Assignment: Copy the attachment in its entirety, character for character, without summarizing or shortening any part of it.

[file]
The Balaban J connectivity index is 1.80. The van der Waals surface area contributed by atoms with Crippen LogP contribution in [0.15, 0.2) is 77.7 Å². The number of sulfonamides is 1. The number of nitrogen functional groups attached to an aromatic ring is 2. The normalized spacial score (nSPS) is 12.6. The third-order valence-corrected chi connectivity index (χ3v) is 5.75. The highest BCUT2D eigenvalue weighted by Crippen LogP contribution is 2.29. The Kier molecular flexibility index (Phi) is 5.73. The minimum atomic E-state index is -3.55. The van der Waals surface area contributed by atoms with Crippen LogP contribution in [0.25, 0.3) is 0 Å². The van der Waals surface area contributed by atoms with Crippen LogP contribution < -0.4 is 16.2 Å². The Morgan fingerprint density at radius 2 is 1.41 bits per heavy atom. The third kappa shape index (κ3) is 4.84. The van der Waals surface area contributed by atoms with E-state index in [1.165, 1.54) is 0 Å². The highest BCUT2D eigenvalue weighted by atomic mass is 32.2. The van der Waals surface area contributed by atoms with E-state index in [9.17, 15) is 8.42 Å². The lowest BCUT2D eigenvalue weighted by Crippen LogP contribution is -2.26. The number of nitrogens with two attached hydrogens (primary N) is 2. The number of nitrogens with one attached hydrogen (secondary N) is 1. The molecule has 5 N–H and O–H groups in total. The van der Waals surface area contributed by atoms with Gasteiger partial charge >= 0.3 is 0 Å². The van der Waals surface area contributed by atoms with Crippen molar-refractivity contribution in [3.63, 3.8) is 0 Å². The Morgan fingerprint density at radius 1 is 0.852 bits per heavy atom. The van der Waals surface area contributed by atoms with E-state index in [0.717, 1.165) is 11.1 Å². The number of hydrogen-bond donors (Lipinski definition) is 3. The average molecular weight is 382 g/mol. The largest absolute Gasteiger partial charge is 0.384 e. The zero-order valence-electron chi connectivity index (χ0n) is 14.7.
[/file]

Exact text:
The Balaban J connectivity index is 1.80. The van der Waals surface area contributed by atoms with Crippen LogP contribution in [0.15, 0.2) is 77.7 Å². The number of sulfonamides is 1. The number of nitrogen functional groups attached to an aromatic ring is 2. The normalized spacial score (nSPS) is 12.6. The third-order valence-corrected chi connectivity index (χ3v) is 5.75. The highest BCUT2D eigenvalue weighted by Crippen LogP contribution is 2.29. The Kier molecular flexibility index (Phi) is 5.73. The minimum atomic E-state index is -3.55. The van der Waals surface area contributed by atoms with Crippen LogP contribution in [0.25, 0.3) is 0 Å². The van der Waals surface area contributed by atoms with Crippen LogP contribution < -0.4 is 16.2 Å². The Morgan fingerprint density at radius 2 is 1.41 bits per heavy atom. The third kappa shape index (κ3) is 4.84. The van der Waals surface area contributed by atoms with E-state index in [1.165, 1.54) is 0 Å². The highest BCUT2D eigenvalue weighted by atomic mass is 32.2. The van der Waals surface area contributed by atoms with E-state index in [9.17, 15) is 8.42 Å². The lowest BCUT2D eigenvalue weighted by Crippen LogP contribution is -2.26. The number of nitrogens with two attached hydrogens (primary N) is 2. The number of nitrogens with one attached hydrogen (secondary N) is 1. The molecule has 5 N–H and O–H groups in total. The van der Waals surface area contributed by atoms with Gasteiger partial charge >= 0.3 is 0 Å². The van der Waals surface area contributed by atoms with Crippen molar-refractivity contribution in [3.63, 3.8) is 0 Å². The Morgan fingerprint density at radius 1 is 0.852 bits per heavy atom. The van der Waals surface area contributed by atoms with E-state index in [0.717, 1.165) is 11.1 Å². The number of hydrogen-bond donors (Lipinski definition) is 3. The average molecular weight is 382 g/mol. The largest absolute Gasteiger partial charge is 0.384 e. The zero-order valence-electron chi connectivity index (χ0n) is 14.7.